Vitamin D deficiency may up risk of heart disease
Washington: Low levels of vitamin D are associated with a markedly higher risk of heart attack and early death, according to a new research.
The study involved more than 10,000 Danes and was conducted by the University of Copenhagen and Copenhagen University Hospital.
Vitamin D deficiency has traditionally been linked with poor bone health. However, the results from several population studies indicate that a low level of this important vitamin may also be linked to a higher risk of ischemic heart disease, a designation that covers heart attack, coronary arteriosclerosis and angina. Other studies show that vitamin D deficiency may increase blood pressure, and it is well known that high blood pressure increases the risk of heart attack.
"We have now examined the association between a low level of vitamin D and ischemic heart disease and death in the largest study to date. We observed that low levels of vitamin D compared to optimal levels are linked to 40 percent higher risk of ischemic heart disease, 64 percent higher risk of heart attack, 57 percent higher risk of early death, and to no less than 81 percent higher risk of death from heart disease," said Dr. Peter Brondum-Jacobsen, Clinical Biochemical Department, Copenhagen University Hospital.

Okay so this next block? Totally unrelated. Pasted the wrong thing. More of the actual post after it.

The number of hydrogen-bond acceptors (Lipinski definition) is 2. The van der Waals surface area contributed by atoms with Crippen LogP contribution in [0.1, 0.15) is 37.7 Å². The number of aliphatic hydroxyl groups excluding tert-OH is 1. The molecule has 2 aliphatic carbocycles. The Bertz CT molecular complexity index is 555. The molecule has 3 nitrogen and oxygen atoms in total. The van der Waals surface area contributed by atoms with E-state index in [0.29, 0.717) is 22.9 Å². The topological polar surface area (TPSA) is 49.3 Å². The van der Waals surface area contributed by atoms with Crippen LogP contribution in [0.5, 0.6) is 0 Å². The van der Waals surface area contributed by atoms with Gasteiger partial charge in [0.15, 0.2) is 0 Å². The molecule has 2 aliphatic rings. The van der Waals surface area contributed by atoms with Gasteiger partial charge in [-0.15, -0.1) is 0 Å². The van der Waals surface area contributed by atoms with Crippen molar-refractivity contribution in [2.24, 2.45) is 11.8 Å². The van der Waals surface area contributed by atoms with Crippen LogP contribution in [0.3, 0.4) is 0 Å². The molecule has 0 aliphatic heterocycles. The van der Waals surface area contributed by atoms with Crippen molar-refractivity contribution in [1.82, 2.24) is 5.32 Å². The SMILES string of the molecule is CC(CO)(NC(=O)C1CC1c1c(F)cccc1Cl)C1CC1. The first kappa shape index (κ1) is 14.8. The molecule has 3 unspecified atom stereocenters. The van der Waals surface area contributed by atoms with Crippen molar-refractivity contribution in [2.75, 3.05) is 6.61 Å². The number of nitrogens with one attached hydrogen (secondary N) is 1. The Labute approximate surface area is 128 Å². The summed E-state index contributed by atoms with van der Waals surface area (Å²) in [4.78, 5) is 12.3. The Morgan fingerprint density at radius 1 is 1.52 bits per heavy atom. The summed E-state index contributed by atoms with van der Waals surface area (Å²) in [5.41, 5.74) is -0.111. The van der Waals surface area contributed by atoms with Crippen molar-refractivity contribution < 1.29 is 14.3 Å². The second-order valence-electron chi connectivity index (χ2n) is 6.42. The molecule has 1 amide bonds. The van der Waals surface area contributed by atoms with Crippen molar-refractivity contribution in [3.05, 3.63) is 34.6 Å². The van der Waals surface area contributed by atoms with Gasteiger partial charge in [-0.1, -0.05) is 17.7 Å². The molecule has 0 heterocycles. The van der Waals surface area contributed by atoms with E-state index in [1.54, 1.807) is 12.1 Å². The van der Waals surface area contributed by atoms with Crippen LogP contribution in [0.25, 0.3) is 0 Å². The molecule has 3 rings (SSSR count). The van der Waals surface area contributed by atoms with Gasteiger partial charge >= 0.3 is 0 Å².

The higher risks are visible, even after adjustment for several factors that can influence the level of vitamin D and the risk of disease and death. This is one of the methods scientists use to avoid bias.
The population study that forms the basis for this scientific investigation is the Copenhagen City Heart Study, where levels of vitamin D were measured in blood samples from 1981-1983. Participants were then followed in the nationwide Danish registries up to the present.
"With this type of population study, we are unable to say anything definitive about a possible causal relationship. But we can ascertain that there is a strong statistical correlation between a low level of vitamin D and high risk of heart disease and early death,” said Borge Nordestgaard, clinical professor at the Faculty of Health and Medical Sciences, University of Copenhagen and senior physician at Copenhagen University Hospital..
The explanation may be that a low level of vitamin D directly leads to heart disease and death. However, it is also possible that vitamin deficiency is a marker for poor health generally," he added.
The scientists are now working to determine whether the connection between a low level of vitamin D and the risk of heart disease is a genuine causal relationship.
The study has been published in the well-reputed American journal Arteriosclerosis, Thrombosis and Vascular Biology.
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